The irony here, of course, is that "comparing a man to his peers" is exactly what Stark did not do in his initial comments about Eddie Murray, as noted above. But that's another story. The real problem here is that he isn't comparing Morris to his peers at all here. Nolan Ryan may have retired within one year of Morris, but he started pitching in the majors eleven years sooner, in 1966, hardly a contemporary, in my mind. By the time Morris reached his prime ('79-92), Ryan's best seasons were behind him. If you're going to compare pitchers, the least you can do is compare their peaks. I seem to have missed where Abner Doubleday wrote that the best 14 seasons of a pitcher's career should be used to judge him, but we'll run with that, since Jayson picked it. Following are the career stats, "Peak 14" stats, Remainder (stats for the remaining seasons outside their 14 best consecutive years) and the team records for both Ryan and Morris during their 14 best consecutive seasons. Ryan's 14 best consecutive seasons were 1972-1985.
Morris      IP        W    L      W%   ERA

Career      3824     254  186   0.577  3.90

Peak 14     3378.33  233  162   0.590  3.46

Remainder   445.67    21   24   0.467  5.31

Team (peak)  ----   1193  1019  0.539  --- 


Career      5386     324  292   0.526  3.19

Peak 14     3426.33  212  180   0.541  3.08

Remainder   1959.67  112  112   0.500  3.40

Team (peak)  ----   1098  1111  0.497

So we see now that during his peak, Jack Morris went 233-162 with a 3.46 ERA, compared to Ryan's peak of 212-180 and 3.08. Not nearly the 65-win difference that Stark would have you believe. Ryan allowed fewer runs, on average, but won fewer games and lost more in essentially the same amount of innings. Ah, but then we look at the team records during those times, and we see that Morris had the benefit of a consistently good team behind him, the Tigers (through 1990) and then two World Series winning teams in Minnesota ('91) and Toronto ('92). Ryan's teams were mediocre, on average, not winning even half of their games during his "Peak 14". Of course, the real difference between them is that Nolan Ryan was a useful, even a good pitcher for about a dozen years besides those in his peak, with a .500 record and a 3.40 ERA, whereas Morris was basically a waste of rotation space in the two seasons each at the beginning and end of his career, going 21-24 with a 5.31 ERA. But then we wouldn't want to look at anything other than a pitcher's peak, would we? Nah...

c. "And his epic 10-inning Game 7 shutout in 1991 Series was the ultimate example of what people mean when they use the word, 'ace.'"

So what? So he pitched a good game when he needed to once. Overall, his career postseason record of 7-4 3.80 ERA isn't so different from his regular season record. There have been better pitchers to pitch badly in the playoffs on occasion, and there have been worse pitchers who occasionally did better than that "epic" performance in the playoffs. That's why we don't put people in the Hall of Fame based on singular accomplishments.

10) Re: Dale Murphy "But when you measure Hall of Famers, you don't measure them against the next generation. You measure them against their own generation."

Umm... Isn't that exactly what you just didn't do with Jack Morris? In baseball, a man eight years older than you, with eleven years more experience, hardly qualifies as part of your own generation.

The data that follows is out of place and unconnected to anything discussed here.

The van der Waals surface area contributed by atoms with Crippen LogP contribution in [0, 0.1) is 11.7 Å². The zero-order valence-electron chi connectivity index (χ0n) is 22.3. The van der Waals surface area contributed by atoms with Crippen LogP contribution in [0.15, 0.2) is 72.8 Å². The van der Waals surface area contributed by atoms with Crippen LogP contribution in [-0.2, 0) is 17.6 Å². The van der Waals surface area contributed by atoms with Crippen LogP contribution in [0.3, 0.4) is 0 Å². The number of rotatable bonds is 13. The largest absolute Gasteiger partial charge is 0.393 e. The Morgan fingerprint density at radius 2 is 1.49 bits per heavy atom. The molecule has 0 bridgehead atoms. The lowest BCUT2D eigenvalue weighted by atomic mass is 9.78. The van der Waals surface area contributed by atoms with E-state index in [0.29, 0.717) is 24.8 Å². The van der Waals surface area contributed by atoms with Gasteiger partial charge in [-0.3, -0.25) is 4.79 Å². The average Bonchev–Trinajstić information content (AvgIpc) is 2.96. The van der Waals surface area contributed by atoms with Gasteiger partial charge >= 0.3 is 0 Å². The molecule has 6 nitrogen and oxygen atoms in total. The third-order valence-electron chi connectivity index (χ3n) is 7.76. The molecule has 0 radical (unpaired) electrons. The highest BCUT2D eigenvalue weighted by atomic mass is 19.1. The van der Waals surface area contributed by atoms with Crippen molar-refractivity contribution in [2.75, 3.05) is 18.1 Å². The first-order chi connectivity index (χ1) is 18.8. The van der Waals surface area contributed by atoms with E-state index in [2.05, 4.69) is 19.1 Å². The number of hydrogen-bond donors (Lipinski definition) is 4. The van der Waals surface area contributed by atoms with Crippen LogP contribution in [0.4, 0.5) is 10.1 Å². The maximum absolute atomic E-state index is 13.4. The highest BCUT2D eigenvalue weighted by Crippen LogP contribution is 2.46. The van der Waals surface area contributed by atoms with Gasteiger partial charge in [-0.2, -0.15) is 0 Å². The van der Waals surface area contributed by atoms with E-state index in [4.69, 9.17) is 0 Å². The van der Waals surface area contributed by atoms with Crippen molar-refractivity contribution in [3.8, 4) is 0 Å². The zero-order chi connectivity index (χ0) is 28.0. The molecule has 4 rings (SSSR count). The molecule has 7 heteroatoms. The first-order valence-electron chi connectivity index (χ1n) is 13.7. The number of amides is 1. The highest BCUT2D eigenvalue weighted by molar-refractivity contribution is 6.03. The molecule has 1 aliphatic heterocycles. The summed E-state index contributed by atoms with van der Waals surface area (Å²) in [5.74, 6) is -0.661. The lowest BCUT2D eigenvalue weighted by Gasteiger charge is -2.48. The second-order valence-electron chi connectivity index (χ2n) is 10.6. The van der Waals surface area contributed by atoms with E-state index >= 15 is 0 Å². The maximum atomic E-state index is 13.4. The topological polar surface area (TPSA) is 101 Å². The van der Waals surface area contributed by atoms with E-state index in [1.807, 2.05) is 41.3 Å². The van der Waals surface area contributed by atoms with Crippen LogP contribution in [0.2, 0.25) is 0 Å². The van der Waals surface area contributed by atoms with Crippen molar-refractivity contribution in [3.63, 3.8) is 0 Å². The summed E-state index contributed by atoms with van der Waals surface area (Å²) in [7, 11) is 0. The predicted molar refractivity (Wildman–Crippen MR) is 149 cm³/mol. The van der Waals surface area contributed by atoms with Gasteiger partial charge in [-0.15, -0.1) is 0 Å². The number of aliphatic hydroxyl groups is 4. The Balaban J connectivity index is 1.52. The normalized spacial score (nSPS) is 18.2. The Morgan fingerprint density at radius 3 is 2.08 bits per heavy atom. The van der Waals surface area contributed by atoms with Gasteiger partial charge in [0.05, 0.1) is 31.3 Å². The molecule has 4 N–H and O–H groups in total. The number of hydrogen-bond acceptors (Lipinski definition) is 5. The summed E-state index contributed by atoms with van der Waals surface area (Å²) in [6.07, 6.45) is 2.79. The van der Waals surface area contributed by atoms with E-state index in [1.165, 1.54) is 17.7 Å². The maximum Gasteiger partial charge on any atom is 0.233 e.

But besides that, Murphy shouldn't be a Hall of Famer. He was great for about six years, but he played for 12 more years in which he wasn't so great, and having one-third of a great career, in my mind, does not make someone one of the best outfielders ever to lace up a pair of spikes for a major league team, which is what you ought to be to get into the Hall.

Incidentally, Aaron Gleeman takes Stark to task for this article as well, but he then proceeds to argue for Bert "Be Home" Blyleven's HoF case, which Stark just (inappropriately) disregards out of hand. Of course, Stark never said that he was going to defend choices he didn't make on his ballot, but still, I think anyone who votes for Morris and Kaat and doesn't vote for Tommy John and Bert Blyleven has some 'splainin to do. Aaron makes some good points, as Blyleven seems to have a much better case than Morris does, being unfairly penalized by the tough pitchers parks in which he spent most of his career and the bad teams for which he usually pitched.

As Aaron mentions, Joe Carter has a sort of similar perception among a lot of baseball fans and writers: "His Greatness cannot be measured by the conventions of BA/OBP/SLG like you measure most hitters. You have to measure him based on all the RBI he gathered. Look at all the pretty RBI!" Or some such crap.

You know, baseball isn't an exact science. Why, just fifty years ago, they thought that the statistics like RBI for a player like Joe Carter were caused by him being "great". But nowadays we know that Carter's apparent "greatness" is caused by an imbalance of bodily humors, perhaps caused by a toad or a small dwarf living in his stomach. No wait, I mean, the fact that he usually hit cleanup for teams with decent table-setters. Yeah. Dat's da ticket!

Anyway, we now know that wins and RBI have a lot to do with your teammates, because of the ground-breaking work of people like Bill James. And if the best thing you can say about a person is that he spent a long time being in the right place at the right time, well, that's not much of a vote of confidence in my book. Or on my Hall of Fame ballot. Which I don't have anyway.